By Kingston Reif
The fourth and final nuclear security summit will take place next March 31-April 1 in Washington, D.C., the White House said Aug. 10.
The summits are the most visible feature of an accelerated international effort to prevent nuclear terrorism. U.S. President Barack Obama launched the effort as part of his speech in Prague in April 2009. Summits have been held in Washington in 2010, Seoul in 2012, and The Hague last year.
At the summits, participating countries have announced steps they would take individually and collectively to increase the security of fissile materials. These steps have included the removal of nuclear materials, enhancement of capabilities to counter nuclear smuggling, creation of centers to improve nuclear security and training, and ratification of international agreements that govern nuclear security.
In an Aug. 10 press release announcing the summit date, White House spokesman Josh Earnest said the 2016 meeting “will continue discussion on the evolving [nuclear terrorism] threat and highlight steps that can be taken together to minimize the use of highly-enriched uranium, secure vulnerable materials, counter nuclear smuggling and deter, detect, and disrupt attempts at nuclear terrorism.”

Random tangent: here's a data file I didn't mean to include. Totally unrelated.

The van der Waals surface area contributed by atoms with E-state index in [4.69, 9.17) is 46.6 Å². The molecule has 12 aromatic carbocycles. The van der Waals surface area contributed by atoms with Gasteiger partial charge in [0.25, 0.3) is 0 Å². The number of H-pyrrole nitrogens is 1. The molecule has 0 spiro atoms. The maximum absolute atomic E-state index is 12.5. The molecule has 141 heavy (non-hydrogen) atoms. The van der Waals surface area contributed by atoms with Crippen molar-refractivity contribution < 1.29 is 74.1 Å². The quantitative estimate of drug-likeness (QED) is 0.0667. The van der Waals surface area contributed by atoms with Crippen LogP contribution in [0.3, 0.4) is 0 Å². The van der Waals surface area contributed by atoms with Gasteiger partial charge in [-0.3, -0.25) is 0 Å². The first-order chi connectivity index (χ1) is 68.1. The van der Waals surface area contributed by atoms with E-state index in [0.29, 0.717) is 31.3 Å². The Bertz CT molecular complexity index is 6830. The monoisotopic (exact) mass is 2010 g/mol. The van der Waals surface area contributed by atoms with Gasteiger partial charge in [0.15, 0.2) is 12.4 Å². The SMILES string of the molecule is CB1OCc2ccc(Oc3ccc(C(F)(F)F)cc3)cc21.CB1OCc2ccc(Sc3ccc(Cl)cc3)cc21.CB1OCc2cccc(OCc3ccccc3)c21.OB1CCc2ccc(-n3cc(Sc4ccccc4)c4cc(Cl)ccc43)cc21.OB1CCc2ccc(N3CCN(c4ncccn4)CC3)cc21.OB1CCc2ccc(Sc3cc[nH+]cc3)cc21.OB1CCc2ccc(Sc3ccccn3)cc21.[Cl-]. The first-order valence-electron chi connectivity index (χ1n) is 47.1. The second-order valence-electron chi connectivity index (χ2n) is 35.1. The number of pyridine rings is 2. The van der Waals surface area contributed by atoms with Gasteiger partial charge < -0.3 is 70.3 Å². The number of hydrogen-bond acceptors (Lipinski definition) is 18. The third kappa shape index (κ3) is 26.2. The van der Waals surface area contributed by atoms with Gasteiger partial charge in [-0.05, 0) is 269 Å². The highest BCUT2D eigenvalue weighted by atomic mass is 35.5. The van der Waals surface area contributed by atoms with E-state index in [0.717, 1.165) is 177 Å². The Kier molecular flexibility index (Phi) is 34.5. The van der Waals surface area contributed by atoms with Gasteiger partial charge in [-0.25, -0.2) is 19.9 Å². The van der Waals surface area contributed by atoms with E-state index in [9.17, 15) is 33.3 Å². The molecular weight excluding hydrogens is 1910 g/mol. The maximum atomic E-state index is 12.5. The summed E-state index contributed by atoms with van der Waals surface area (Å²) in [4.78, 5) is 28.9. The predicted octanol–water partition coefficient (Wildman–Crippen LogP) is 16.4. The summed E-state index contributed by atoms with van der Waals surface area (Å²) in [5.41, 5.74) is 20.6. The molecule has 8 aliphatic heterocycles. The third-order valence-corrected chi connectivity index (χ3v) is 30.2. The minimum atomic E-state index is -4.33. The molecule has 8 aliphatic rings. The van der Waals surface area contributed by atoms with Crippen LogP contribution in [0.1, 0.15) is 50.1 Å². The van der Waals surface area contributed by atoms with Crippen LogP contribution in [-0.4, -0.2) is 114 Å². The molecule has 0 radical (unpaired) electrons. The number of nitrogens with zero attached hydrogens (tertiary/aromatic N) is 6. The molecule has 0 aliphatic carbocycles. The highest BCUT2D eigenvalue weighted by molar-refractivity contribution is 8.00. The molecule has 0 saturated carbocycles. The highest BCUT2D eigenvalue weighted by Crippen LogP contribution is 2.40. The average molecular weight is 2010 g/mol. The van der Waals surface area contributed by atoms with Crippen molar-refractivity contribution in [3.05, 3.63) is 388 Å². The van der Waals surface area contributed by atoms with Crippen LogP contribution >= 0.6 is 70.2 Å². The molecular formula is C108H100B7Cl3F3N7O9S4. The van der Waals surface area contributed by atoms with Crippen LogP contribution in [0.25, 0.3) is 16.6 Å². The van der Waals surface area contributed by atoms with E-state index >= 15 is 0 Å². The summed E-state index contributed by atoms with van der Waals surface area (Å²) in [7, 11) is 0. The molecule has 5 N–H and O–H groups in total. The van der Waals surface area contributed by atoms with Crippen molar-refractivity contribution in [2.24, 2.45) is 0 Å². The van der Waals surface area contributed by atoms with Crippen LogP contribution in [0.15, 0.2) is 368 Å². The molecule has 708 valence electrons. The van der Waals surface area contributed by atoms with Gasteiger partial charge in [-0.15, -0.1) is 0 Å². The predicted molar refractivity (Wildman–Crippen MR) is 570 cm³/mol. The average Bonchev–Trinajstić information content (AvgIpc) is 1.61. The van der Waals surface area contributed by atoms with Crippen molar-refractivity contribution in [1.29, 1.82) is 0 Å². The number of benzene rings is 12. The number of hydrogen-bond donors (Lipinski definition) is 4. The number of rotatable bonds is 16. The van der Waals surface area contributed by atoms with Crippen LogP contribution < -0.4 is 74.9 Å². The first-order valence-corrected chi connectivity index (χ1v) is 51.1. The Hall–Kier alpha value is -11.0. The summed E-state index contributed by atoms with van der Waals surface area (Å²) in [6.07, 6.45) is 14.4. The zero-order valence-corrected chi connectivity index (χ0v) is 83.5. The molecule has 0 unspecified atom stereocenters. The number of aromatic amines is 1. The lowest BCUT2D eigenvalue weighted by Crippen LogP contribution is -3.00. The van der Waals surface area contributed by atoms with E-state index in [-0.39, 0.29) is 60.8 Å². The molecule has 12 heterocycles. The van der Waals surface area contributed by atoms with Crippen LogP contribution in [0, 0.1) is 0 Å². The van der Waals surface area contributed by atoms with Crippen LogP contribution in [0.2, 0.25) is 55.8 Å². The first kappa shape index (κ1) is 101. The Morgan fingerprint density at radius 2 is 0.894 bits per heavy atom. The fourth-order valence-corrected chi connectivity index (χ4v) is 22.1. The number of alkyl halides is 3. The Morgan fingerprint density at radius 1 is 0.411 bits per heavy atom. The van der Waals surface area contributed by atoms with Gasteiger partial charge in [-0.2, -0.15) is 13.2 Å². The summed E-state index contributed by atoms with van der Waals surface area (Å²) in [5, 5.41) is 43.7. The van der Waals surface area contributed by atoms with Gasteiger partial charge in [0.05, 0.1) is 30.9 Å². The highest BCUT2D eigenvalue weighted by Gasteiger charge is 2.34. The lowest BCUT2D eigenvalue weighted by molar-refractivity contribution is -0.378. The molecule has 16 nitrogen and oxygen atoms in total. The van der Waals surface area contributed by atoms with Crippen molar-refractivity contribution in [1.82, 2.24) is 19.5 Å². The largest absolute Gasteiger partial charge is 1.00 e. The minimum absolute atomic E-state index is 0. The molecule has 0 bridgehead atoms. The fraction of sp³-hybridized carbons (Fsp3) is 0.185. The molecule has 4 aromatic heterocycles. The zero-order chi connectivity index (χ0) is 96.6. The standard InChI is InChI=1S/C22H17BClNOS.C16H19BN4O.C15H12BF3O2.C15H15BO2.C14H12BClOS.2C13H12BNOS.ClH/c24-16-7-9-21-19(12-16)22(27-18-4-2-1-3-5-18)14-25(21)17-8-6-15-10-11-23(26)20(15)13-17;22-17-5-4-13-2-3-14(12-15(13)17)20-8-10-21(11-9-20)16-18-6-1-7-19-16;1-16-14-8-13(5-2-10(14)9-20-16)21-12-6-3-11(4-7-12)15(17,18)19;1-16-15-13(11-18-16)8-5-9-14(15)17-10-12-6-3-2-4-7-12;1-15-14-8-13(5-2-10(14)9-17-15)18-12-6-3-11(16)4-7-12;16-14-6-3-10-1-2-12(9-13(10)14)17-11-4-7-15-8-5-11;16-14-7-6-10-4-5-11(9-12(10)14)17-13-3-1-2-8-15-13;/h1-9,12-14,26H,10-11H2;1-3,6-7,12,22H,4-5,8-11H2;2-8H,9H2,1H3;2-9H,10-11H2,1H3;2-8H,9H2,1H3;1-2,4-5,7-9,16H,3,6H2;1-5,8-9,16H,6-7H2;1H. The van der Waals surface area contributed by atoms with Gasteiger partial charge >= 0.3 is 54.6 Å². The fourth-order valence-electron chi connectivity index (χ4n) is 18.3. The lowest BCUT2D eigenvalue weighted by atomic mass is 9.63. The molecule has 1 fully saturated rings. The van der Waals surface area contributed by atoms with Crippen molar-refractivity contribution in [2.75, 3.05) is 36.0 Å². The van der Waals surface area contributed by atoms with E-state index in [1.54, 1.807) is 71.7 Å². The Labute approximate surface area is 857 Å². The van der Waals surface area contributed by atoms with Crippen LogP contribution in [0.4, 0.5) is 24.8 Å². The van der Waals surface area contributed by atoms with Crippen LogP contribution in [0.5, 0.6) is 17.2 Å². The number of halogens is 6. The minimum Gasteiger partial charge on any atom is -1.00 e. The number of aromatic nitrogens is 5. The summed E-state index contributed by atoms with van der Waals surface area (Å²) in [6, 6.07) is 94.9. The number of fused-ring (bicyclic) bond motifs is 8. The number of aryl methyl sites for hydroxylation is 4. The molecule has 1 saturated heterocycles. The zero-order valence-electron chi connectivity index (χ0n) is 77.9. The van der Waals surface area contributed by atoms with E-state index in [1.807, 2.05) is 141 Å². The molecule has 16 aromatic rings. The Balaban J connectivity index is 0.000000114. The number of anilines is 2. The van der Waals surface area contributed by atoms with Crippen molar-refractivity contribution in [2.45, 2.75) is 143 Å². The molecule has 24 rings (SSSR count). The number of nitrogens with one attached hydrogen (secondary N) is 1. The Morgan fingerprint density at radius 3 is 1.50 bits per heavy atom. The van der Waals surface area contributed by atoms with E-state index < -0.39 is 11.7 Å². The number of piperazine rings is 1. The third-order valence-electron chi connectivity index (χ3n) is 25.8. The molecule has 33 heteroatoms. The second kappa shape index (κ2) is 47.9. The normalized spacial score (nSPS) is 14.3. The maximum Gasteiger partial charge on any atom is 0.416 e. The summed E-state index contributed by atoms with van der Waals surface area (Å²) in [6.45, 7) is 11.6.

As the United States prepares to host the final summit, Laura Holgate, Obama’s top adviser for nuclear security, was nominated on Aug. 5 as U.S. representative to the Vienna office of the United Nations and the International Atomic Energy Agency (IAEA).
For the last six years, Holgate has served in the position of special assistant to the president and senior director for weapons of mass destruction terrorism and threat reduction on the National Security Council staff, where she has played a central role on the U.S. negotiating team for the summits. The White House has not named a successor for Holgate.
In an Aug. 5 statement, national security adviser Susan Rice praised Holgate as “the life blood” of the summit process.